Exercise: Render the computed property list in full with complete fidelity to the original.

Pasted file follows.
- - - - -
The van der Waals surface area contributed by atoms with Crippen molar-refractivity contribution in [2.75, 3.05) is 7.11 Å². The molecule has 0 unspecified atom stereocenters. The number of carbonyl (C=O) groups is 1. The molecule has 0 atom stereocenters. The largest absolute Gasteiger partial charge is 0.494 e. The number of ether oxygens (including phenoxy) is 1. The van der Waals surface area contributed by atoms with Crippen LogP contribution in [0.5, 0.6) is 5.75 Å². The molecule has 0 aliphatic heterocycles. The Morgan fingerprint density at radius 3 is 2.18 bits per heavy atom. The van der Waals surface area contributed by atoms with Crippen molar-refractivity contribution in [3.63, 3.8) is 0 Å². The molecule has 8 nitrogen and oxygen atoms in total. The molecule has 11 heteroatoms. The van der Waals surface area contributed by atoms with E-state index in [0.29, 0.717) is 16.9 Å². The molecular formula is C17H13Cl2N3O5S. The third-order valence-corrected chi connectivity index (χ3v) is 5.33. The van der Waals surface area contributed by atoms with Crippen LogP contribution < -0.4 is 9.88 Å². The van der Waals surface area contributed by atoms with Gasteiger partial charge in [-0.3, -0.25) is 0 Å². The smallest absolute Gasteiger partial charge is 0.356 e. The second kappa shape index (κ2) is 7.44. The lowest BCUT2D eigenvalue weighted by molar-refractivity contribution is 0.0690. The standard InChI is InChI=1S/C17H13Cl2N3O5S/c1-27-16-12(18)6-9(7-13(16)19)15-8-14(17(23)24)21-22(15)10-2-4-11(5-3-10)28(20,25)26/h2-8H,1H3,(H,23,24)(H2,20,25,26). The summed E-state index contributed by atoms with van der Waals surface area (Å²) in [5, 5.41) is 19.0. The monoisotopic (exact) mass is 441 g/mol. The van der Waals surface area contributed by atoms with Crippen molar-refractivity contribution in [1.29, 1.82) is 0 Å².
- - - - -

The van der Waals surface area contributed by atoms with Crippen molar-refractivity contribution in [2.75, 3.05) is 7.11 Å². The molecule has 0 unspecified atom stereocenters. The number of carbonyl (C=O) groups is 1. The molecule has 0 atom stereocenters. The largest absolute Gasteiger partial charge is 0.494 e. The number of ether oxygens (including phenoxy) is 1. The van der Waals surface area contributed by atoms with Crippen LogP contribution in [0.5, 0.6) is 5.75 Å². The molecule has 0 aliphatic heterocycles. The Morgan fingerprint density at radius 3 is 2.18 bits per heavy atom. The van der Waals surface area contributed by atoms with Crippen molar-refractivity contribution in [3.63, 3.8) is 0 Å². The molecule has 8 nitrogen and oxygen atoms in total. The molecule has 11 heteroatoms. The van der Waals surface area contributed by atoms with E-state index in [0.29, 0.717) is 16.9 Å². The molecular formula is C17H13Cl2N3O5S. The third-order valence-corrected chi connectivity index (χ3v) is 5.33. The van der Waals surface area contributed by atoms with Crippen LogP contribution < -0.4 is 9.88 Å². The van der Waals surface area contributed by atoms with Gasteiger partial charge in [-0.3, -0.25) is 0 Å². The smallest absolute Gasteiger partial charge is 0.356 e. The second kappa shape index (κ2) is 7.44. The lowest BCUT2D eigenvalue weighted by molar-refractivity contribution is 0.0690. The standard InChI is InChI=1S/C17H13Cl2N3O5S/c1-27-16-12(18)6-9(7-13(16)19)15-8-14(17(23)24)21-22(15)10-2-4-11(5-3-10)28(20,25)26/h2-8H,1H3,(H,23,24)(H2,20,25,26). The summed E-state index contributed by atoms with van der Waals surface area (Å²) in [5, 5.41) is 19.0. The monoisotopic (exact) mass is 441 g/mol. The van der Waals surface area contributed by atoms with Crippen molar-refractivity contribution in [1.29, 1.82) is 0 Å².